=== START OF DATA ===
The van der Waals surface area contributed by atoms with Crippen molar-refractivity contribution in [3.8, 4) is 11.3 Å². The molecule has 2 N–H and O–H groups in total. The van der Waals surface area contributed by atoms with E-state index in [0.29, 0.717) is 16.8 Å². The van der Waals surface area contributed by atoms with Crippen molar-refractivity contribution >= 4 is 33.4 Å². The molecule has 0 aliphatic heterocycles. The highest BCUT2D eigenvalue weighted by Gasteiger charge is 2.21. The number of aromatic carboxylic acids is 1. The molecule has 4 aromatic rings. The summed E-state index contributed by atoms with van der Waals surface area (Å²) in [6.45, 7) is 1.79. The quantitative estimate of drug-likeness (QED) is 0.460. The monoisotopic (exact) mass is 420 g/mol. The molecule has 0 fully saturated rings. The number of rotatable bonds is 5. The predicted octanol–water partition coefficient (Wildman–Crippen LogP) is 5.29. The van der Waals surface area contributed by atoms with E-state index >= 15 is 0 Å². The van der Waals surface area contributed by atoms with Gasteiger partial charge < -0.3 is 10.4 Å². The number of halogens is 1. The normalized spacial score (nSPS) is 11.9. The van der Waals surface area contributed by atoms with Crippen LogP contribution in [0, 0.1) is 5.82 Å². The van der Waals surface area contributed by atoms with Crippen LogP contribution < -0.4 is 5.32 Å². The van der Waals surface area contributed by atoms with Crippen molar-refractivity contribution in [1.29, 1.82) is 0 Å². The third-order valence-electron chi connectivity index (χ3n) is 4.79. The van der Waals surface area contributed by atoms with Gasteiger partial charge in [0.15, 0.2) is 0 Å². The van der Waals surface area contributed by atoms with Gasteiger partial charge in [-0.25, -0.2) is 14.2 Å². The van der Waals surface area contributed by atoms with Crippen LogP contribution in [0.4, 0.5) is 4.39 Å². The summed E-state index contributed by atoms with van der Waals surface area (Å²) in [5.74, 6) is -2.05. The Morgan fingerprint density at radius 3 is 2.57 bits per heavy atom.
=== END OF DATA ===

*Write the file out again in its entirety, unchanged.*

The van der Waals surface area contributed by atoms with Crippen molar-refractivity contribution in [3.8, 4) is 11.3 Å². The molecule has 2 N–H and O–H groups in total. The van der Waals surface area contributed by atoms with E-state index in [0.29, 0.717) is 16.8 Å². The van der Waals surface area contributed by atoms with Crippen molar-refractivity contribution >= 4 is 33.4 Å². The molecule has 0 aliphatic heterocycles. The highest BCUT2D eigenvalue weighted by Gasteiger charge is 2.21. The number of aromatic carboxylic acids is 1. The molecule has 4 aromatic rings. The summed E-state index contributed by atoms with van der Waals surface area (Å²) in [6.45, 7) is 1.79. The quantitative estimate of drug-likeness (QED) is 0.460. The monoisotopic (exact) mass is 420 g/mol. The molecule has 0 fully saturated rings. The number of rotatable bonds is 5. The predicted octanol–water partition coefficient (Wildman–Crippen LogP) is 5.29. The van der Waals surface area contributed by atoms with E-state index >= 15 is 0 Å². The van der Waals surface area contributed by atoms with Gasteiger partial charge < -0.3 is 10.4 Å². The number of halogens is 1. The normalized spacial score (nSPS) is 11.9. The van der Waals surface area contributed by atoms with Crippen LogP contribution in [0, 0.1) is 5.82 Å². The van der Waals surface area contributed by atoms with Crippen LogP contribution < -0.4 is 5.32 Å². The van der Waals surface area contributed by atoms with Crippen molar-refractivity contribution in [1.29, 1.82) is 0 Å². The third-order valence-electron chi connectivity index (χ3n) is 4.79. The van der Waals surface area contributed by atoms with Gasteiger partial charge in [0.15, 0.2) is 0 Å². The van der Waals surface area contributed by atoms with Gasteiger partial charge in [-0.25, -0.2) is 14.2 Å². The van der Waals surface area contributed by atoms with Crippen LogP contribution in [0.4, 0.5) is 4.39 Å². The summed E-state index contributed by atoms with van der Waals surface area (Å²) in [5.74, 6) is -2.05. The Morgan fingerprint density at radius 3 is 2.57 bits per heavy atom.